How do I have a Python script that a) can accept user input and how do I make it b) read in arguments if run from the command line?


12 Answers 12


To read user input you can try the cmd module for easily creating a mini-command line interpreter (with help texts and autocompletion) and raw_input (input for Python 3+) for reading a line of text from the user.

text = raw_input("prompt")  # Python 2
text = input("prompt")  # Python 3

Command line inputs are in sys.argv. Try this in your script:

import sys
print (sys.argv)

There are two modules for parsing command line options: optparse (deprecated since Python 2.7, use argparse instead) and getopt. If you just want to input files to your script, behold the power of fileinput.

The Python library reference is your friend.

var = raw_input("Please enter something: ")
print "you entered", var

Or for Python 3:

var = input("Please enter something: ")
print("You entered: " + var)
  • 29
    It should be noted that you don't have to import raw_input, it's a builtin function. – Dennis Golomazov Jul 2 '14 at 12:39
  • 7
    You don't have to use str() in print concatenation since all entered data will be str(ing) type by default (even numbers). – Goujon Nov 8 '17 at 11:50

raw_input is no longer available in Python 3.x. But raw_input was renamed input, so the same functionality exists.

input_var = input("Enter something: ")
print ("you entered " + input_var) 

Documentation of the change

  • 24
    In Python 2.7, input() doesn't convert values to strings. So if you try to do this: input_variable1 = input ("Enter the first word or phrase: "), you will get an error: Traceback (most recent call last): return eval(raw_input(prompt)) File "<string>", line 1, in <module> NameError: name 'bad' is not defined – IgorGanapolsky Feb 22 '12 at 17:55
  • input_var = input ("Press 'E' and 'Enter' to Exit: ") NameError: name 'e' is not defined I am using Python 2.5. How, I can overcome this error. – Deepak Dubey May 8 '13 at 8:11
  • You can avoid the Traceback notice by using the following import which comes with Python 2.7: import fileinput result=[] for line in fileinput.input(): result.append(line) – Stefan Gruenwald Feb 8 '14 at 4:59
  • Here is more of the history and the rationale: python.org/dev/peps/pep-3111 – Julian Jul 16 '16 at 23:34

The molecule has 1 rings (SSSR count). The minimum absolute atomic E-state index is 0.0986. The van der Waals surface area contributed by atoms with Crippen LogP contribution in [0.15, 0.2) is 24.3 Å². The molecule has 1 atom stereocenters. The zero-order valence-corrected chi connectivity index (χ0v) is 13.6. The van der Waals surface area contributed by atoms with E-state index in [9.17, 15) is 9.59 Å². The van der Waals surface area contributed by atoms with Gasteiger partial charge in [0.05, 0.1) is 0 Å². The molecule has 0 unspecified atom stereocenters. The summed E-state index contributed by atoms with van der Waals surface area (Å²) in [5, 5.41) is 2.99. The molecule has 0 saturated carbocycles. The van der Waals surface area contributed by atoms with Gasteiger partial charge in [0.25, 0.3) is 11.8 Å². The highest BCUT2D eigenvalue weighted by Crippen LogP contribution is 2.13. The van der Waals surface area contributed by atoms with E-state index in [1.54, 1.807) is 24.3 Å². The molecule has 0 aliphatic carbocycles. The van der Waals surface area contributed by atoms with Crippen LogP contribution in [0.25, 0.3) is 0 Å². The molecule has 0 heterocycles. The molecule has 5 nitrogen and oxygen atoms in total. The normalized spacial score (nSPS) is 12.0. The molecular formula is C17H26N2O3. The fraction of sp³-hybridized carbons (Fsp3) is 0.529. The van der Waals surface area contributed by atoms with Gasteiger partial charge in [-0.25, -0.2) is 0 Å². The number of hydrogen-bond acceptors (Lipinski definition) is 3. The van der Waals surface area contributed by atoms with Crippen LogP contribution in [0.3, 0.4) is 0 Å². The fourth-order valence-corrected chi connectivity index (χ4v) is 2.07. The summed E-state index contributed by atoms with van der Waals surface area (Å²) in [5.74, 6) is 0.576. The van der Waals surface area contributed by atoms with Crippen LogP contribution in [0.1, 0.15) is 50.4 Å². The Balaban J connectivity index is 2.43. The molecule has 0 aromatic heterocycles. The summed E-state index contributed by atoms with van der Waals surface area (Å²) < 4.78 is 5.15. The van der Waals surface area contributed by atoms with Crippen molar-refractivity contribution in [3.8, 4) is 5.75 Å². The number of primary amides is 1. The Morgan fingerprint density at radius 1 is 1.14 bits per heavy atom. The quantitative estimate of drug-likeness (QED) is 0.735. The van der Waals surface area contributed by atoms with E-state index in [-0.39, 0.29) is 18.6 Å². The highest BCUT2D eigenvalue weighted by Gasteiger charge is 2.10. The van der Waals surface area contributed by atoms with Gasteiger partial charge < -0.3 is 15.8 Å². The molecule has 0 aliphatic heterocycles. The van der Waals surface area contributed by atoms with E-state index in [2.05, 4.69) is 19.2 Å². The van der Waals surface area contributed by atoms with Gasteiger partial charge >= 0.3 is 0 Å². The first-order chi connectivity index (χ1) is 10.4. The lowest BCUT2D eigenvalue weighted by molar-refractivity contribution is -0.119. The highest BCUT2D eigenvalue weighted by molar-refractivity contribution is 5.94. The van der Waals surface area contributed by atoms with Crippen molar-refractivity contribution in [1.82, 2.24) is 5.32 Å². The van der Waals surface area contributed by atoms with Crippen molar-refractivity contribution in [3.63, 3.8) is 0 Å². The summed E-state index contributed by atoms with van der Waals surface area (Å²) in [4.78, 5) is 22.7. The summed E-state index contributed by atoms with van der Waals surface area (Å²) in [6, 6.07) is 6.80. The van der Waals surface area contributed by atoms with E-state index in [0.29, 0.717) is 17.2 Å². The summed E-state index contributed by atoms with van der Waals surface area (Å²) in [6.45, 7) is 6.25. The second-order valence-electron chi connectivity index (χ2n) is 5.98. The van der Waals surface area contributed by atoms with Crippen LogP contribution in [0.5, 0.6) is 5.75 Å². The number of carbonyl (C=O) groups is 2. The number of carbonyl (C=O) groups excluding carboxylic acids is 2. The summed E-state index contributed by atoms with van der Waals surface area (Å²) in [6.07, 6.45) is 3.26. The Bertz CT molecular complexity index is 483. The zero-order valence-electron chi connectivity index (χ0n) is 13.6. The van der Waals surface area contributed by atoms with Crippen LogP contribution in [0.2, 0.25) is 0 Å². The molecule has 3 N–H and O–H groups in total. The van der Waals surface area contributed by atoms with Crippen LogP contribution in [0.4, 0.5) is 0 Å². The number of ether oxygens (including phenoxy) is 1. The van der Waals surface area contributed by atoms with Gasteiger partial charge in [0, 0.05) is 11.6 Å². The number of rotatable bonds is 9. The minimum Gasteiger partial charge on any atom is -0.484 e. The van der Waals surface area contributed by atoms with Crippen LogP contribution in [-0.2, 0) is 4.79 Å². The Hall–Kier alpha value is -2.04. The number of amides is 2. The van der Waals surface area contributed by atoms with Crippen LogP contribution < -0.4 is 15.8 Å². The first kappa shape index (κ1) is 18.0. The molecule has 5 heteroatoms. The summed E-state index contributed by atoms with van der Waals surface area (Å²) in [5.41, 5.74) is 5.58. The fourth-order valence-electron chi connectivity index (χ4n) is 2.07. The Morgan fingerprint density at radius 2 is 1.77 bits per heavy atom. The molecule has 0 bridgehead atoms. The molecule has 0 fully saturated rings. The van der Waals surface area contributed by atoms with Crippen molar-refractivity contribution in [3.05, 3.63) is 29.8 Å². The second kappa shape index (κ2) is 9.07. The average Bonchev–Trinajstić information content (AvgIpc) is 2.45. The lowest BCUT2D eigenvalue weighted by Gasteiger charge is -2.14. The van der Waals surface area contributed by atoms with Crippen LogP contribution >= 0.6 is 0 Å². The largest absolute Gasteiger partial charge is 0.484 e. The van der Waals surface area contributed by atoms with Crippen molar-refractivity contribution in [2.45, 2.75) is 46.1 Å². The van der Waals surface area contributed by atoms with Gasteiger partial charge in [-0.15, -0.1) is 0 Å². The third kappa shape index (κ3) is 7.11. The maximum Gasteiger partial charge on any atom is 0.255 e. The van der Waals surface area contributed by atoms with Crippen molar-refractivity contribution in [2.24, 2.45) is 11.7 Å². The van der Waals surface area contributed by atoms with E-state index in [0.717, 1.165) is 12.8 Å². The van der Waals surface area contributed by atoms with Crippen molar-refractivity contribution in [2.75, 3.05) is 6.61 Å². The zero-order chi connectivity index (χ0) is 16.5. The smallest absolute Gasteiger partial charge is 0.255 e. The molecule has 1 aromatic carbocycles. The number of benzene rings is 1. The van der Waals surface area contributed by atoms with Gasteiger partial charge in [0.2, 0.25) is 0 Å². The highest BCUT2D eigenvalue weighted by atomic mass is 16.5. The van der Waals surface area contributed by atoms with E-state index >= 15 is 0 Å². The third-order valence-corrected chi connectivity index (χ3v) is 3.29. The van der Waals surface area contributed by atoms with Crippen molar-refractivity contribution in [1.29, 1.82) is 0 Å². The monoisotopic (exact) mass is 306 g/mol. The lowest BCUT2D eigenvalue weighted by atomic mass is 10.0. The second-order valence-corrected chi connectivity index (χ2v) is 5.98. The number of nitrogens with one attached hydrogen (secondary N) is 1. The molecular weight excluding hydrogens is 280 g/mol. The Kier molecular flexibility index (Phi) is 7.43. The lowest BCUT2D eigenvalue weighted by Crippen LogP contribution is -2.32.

The best way to process command line arguments is the argparse module.

Use raw_input() to get user input. If you import the readline module your users will have line editing and history.

  • readline only available on unix out of the box though. – demented hedgehog Oct 22 '13 at 3:37
  • 5
    argparse is the new optparse – Niels Bom Oct 14 '14 at 10:48

Careful not to use the input function, unless you know what you're doing. Unlike raw_input, input will accept any python expression, so it's kinda like eval


This simple program helps you in understanding how to feed the user input from command line and to show help on passing invalid argument.

import argparse
import sys

     parser = argparse.ArgumentParser()
     parser.add_argument("square", help="display a square of a given number",
    args = parser.parse_args()

    #print the square of user input from cmd line.
    print args.square**2

    #print all the sys argument passed from cmd line including the program name.
    print sys.argv

    #print the second argument passed from cmd line; Note it starts from ZERO
    print sys.argv[1]
    e = sys.exc_info()[0]
    print e

1) To find the square root of 5

C:\Users\Desktop>python -i emp.py 5
['emp.py', '5']

2) Passing invalid argument other than number

C:\Users\bgh37516\Desktop>python -i emp.py five
usage: emp.py [-h] square
emp.py: error: argument square: invalid int value: 'five'
<type 'exceptions.SystemExit'>

Use 'raw_input' for input from a console/terminal.

if you just want a command line argument like a file name or something e.g.

$ python my_prog.py file_name.txt

then you can use sys.argv...

import sys
print sys.argv

sys.argv is a list where 0 is the program name, so in the above example sys.argv[1] would be "file_name.txt"

If you want to have full on command line options use the optparse module.



If you are running Python <2.7, you need optparse, which as the doc explains will create an interface to the command line arguments that are called when your application is run.

However, in Python ≥2.7, optparse has been deprecated, and was replaced with the argparse as shown above. A quick example from the docs...

The following code is a Python program that takes a list of integers and produces either the sum or the max:

import argparse

parser = argparse.ArgumentParser(description='Process some integers.')
parser.add_argument('integers', metavar='N', type=int, nargs='+',
                   help='an integer for the accumulator')
parser.add_argument('--sum', dest='accumulate', action='store_const',
                   const=sum, default=max,
                   help='sum the integers (default: find the max)')

args = parser.parse_args()
print args.accumulate(args.integers)

As of Python 3.2 2.7, there is now argparse for processing command line arguments.


If it's a 3.x version then just simply use:

variantname = input()

For example, you want to input 8:

x = input()

x will equal 8 but it's going to be a string except if you define it otherwise.

So you can use the convert command, like:

a = int(x) * 1.1343
print(round(a, 2)) # '9.07'

In Python 2:

data = raw_input('Enter something: ')
print data

In Python 3:

data = input('Enter something: ')
import six

if six.PY2:
    input = raw_input

print(input("What's your name? "))

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